While it would ultimately go on to face – and lose – against Mock-It Esports, even that match was not a walk over, starting strong for NRG before a sloppy loss on Mannfield Stormy gave Mock-It the opportunity to tiebreak and move on to a close 4-3 victory. NRG even managed a 15-12 goal difference, proving it was anything but a battering.
It would go on to suffer the wrath of a seemingly unstoppable Northern Gaming in a brutal rematch, but that doesn’t mean that there was some goals of beauty from NRG Esports, such as this incredible dribbling and control by Garrett…
— RLCS (@RLCS) 3 June 2017
Mock-It goes all the way
Well, maybe not quite all the way. If there was any team that would’ve been a safe pick to win the RLCS Season 3, then Mock-It is definitely it. While it may well have been up against it with NRG, there were few times throughout the finals where it didn’t look in control, even if its league play had been middling at best.
It won its first two series – up against Alpha Sydney and, then, the more considerable threat of Rogue – 3-1, the majority of games with zero concessions. The only team that had shown the same level of consistency – and invulnerability – was Northern Gaming, who it ultimately faced in the grand finals.
And even then it wasn’t such a clear cut loss. Mock-It was as deserving of a victory there as NG, as the two leapfrog each other when it came to the leading side.
Sadly it wasn’t quite enough, with Mock-It tripping up on the penultimate game that gave Northern Gaming the advantage and a chance – which it took – to finally close the series and the tournament.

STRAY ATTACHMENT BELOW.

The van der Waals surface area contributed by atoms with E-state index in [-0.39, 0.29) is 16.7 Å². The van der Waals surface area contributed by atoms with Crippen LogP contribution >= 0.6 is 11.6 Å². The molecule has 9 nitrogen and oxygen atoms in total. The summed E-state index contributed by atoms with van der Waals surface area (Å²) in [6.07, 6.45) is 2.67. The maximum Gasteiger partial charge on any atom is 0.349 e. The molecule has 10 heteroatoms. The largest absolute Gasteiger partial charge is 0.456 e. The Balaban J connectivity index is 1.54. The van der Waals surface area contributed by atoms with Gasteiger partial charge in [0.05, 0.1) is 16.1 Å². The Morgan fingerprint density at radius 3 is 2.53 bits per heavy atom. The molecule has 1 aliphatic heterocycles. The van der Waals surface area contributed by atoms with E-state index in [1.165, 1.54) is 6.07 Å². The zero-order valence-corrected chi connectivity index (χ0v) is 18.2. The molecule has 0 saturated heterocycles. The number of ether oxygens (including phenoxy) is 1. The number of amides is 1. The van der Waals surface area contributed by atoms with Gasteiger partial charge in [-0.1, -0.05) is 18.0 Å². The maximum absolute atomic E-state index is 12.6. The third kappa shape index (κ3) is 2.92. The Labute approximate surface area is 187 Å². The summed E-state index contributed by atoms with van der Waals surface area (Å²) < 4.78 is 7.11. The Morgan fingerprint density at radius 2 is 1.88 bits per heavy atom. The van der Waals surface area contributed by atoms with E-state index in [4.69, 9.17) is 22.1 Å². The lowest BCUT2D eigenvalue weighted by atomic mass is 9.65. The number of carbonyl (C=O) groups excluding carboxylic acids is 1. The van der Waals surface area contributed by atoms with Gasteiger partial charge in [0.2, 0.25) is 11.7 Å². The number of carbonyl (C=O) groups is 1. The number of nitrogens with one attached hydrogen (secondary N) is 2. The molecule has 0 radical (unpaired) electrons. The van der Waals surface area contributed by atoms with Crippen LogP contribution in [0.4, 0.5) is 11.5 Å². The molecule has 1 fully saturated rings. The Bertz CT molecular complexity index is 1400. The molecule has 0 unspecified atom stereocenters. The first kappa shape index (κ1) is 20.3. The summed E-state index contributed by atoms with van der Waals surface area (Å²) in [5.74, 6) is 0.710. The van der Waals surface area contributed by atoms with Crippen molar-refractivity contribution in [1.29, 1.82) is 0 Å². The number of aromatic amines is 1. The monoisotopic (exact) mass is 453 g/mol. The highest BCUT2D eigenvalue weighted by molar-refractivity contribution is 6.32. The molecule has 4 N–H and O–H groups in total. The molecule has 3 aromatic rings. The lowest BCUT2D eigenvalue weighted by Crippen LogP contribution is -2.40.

But this goal from Kaydop is just one example of the sort of team that Mock-It was during the finals. If it can keep this up going into the next season, then perhaps it’ll be their turn to stop being runners up (as they were against F3 last year) and take that top spot for themselves finally.
— RLCS (@RLCS) 3 June 2017
Northern Gaming are Season 3 Champions
Here’s a team that has been a staple of the Rocket League esports scene for as long as the game had such a thing, though admittedly under a different name. It’s always been one of the teams pressuring the rest for that first place medal, but never achieving its dream.
And after ripping up the league phase with six of its seven games won, many expected Northern Gaming would finally go on to achieve that – until, at least, founder and star player Maestro announced he wouldn’t be available in the finals due to commitments with his education.
It could’ve been an upset for the team, and likely the contributing factor that threw the team into the Lower Bracket early on in the tournament after its crushing match against NRG. Stand-in Turbopolsa didn’t have the synergy that NG is commonly known for.
But that wasn’t going to be the death of the team. They ran the gauntlet of the Losers Bracket with unfathomable control, Turbopolsa acting as a considerable stand-in for Maestro. Denial Esports went down with 3-1, Rogue then Leftovers with 3-0 and then finally NRG with 4-1. That last game featured a goal difference of 16-6 for NG, it was almost unnecessary.
So when NG faced Mock-It, it was a tough one to call. But here was Northern Gaming, coming from behind after an initial upset only to reset the bracket and win two best of seven series. It was something to behold.
It was set of games that were sparse of goals and featured lot of clutch saves and, really, one of the most tense matches of Rocket League we’ve witnessed. These were two teams not willing to give an inch, and when that happens it always makes for incredible esports – even if the number of goals here wasn’t quite the same standard we’d been used to seeing.
All the same, that doesn’t mean there wasn’t something to incredible, such as Remkoe’s outstanding solo goal that displayed a level of finesse and control that – frankly – isn’t often seen. This was a man playing outside of himself, it was that high level.
Northern Gaming has finally won a Rocket League Championship Series, and so it’ll be interesting to see what happens from here on out with Season 4.
— RLCS (@RLCS) 5 June 2017